Area Economy

It’s a tale of two economies for Michigan’s exporters

March 28, 2014
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The worldwide economic recovery advances at two uneven speeds, according to the latest Interim Economic Assessment published this month by the Organization for Economic Cooperation and Development, a Paris-based think-tankof the 34 richest economies in the world.

Depending on the destination of their foreign sales, Michigan’s exporting companies are experiencing either a strengthening or weakening in the foreign demand for their products.

“The gradual recovery in the advanced economies is encouraging, while the slowdown in emerging economies is likely to be a drag on global growth,” said Rintaro Tamaki, deputy secretary general of OECD.

Despite that outlook, there is currently very little good news for Michigan's exporters. In the latest snapshot of international trade, exports of goods made in the Wolverine State dropped $220.2 million to a monthly total of $4.55 billion in January, adjusted for seasonal variation — a statistical process that equalizes monthly performance for factors such as the number of days in a month and holidays.

Accelerating economic growth abroad translates to higher demand for state exports. A higher rate of export growth boosts overall sales for local companies, improves corporate profitability and generates jobs. Let’s look at how well Michigan’s exporters performed in January of this year in comparison with January 2013.

Exports of goods from Michigan, seasonally adjusted, decreased in January by an annual rate of 6.1 percent from the same month in 2013. As a result, Michigan ranked 33rd in export growth among the states in January.

Exports of manufactured goods were the key contributor of foreign sales in January accounting for 88 percent of all state exports. Overseas shipments from manufacturing companies decreased in January by 4.1 percent from the previous month to $3.98 billion, adjusted for seasonal variation.

Exports of non-manufactured goods dropped by 8.2 percent in January to $568.9 million, adjusted for seasonal variation. This group of shipments abroad consists of agricultural goods, mining products and re-exports, which are foreign goods that entered the state as imports and are exported in substantially the same condition as when imported.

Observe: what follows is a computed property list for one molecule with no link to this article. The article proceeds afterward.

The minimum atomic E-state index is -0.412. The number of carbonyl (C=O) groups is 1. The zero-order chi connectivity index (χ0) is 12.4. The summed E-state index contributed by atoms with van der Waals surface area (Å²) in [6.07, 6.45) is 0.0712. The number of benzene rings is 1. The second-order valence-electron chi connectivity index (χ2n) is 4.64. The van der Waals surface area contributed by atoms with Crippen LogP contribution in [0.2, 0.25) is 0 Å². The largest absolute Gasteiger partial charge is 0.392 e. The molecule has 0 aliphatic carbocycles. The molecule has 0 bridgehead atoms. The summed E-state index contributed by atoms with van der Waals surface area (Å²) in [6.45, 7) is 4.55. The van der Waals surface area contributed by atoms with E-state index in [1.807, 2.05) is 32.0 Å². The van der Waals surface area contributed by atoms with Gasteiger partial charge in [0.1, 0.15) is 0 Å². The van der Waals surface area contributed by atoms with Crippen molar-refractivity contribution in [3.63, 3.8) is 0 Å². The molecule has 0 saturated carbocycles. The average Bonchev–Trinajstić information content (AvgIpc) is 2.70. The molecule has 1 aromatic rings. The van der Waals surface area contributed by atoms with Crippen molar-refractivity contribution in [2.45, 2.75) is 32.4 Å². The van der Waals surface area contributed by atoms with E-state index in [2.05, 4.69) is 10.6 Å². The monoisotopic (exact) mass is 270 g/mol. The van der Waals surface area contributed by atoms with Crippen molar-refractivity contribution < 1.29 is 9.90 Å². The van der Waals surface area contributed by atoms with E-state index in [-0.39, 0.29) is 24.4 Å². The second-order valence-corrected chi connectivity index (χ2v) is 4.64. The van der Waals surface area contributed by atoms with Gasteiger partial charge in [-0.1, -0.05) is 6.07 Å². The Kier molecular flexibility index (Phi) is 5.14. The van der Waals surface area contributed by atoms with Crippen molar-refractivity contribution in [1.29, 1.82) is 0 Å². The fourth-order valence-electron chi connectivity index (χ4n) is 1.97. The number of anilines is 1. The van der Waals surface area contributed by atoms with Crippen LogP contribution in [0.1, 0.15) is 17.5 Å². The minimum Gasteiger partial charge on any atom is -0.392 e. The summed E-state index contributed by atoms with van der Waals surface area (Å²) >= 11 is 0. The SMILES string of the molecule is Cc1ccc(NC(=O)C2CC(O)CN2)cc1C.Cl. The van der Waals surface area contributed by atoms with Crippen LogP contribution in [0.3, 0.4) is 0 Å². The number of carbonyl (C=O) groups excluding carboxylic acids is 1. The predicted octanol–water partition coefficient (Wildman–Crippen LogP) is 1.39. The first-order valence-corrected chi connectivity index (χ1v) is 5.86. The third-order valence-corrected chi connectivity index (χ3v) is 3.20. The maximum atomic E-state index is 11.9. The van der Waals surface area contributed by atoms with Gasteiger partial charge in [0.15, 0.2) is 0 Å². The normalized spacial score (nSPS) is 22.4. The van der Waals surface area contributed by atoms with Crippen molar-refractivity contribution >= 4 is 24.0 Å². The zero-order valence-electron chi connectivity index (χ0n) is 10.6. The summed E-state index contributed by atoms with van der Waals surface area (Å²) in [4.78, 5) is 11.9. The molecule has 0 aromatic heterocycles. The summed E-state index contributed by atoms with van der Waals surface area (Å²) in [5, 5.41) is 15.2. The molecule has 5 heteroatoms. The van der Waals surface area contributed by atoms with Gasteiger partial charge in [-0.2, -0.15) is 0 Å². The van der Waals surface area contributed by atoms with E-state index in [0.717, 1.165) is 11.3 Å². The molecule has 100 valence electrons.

At the national level, exports of goods, adjusted for seasonal variation, rose 0.8 percent in January to $133.8 billion, mainly reflecting increases in industrial supplies and materials, capital goods and consumer goods.

The prospects over the next few months for exports of manufactured goods depend on the pace of incoming orders from foreign buyers. According to the February business survey conducted by the Institute of Supply Management, the nation’s purchasing executives continue to be optimistic about the prospects of selling abroad their products.

The Tempe, Ariz.-based research institute reported that its export indicator showed an expansion in incoming export orders for the 15th month in a row. However, the February reading of its export gauge also indicated that orders from abroad were growing at a slower pace than in January.

In the February survey, from the pool of respondents of the largest manufacturers who sell their products abroad, 16 percent reported greater export orders from November; 75 percent reported no change in export orders from the previous month; and only 9 percent reported smaller export orders from January.

Evangelos Simos is chief economic adviser of the consulting and research firm e−forecasting.com. He can be reached at eosimos@e-forecasting.com.

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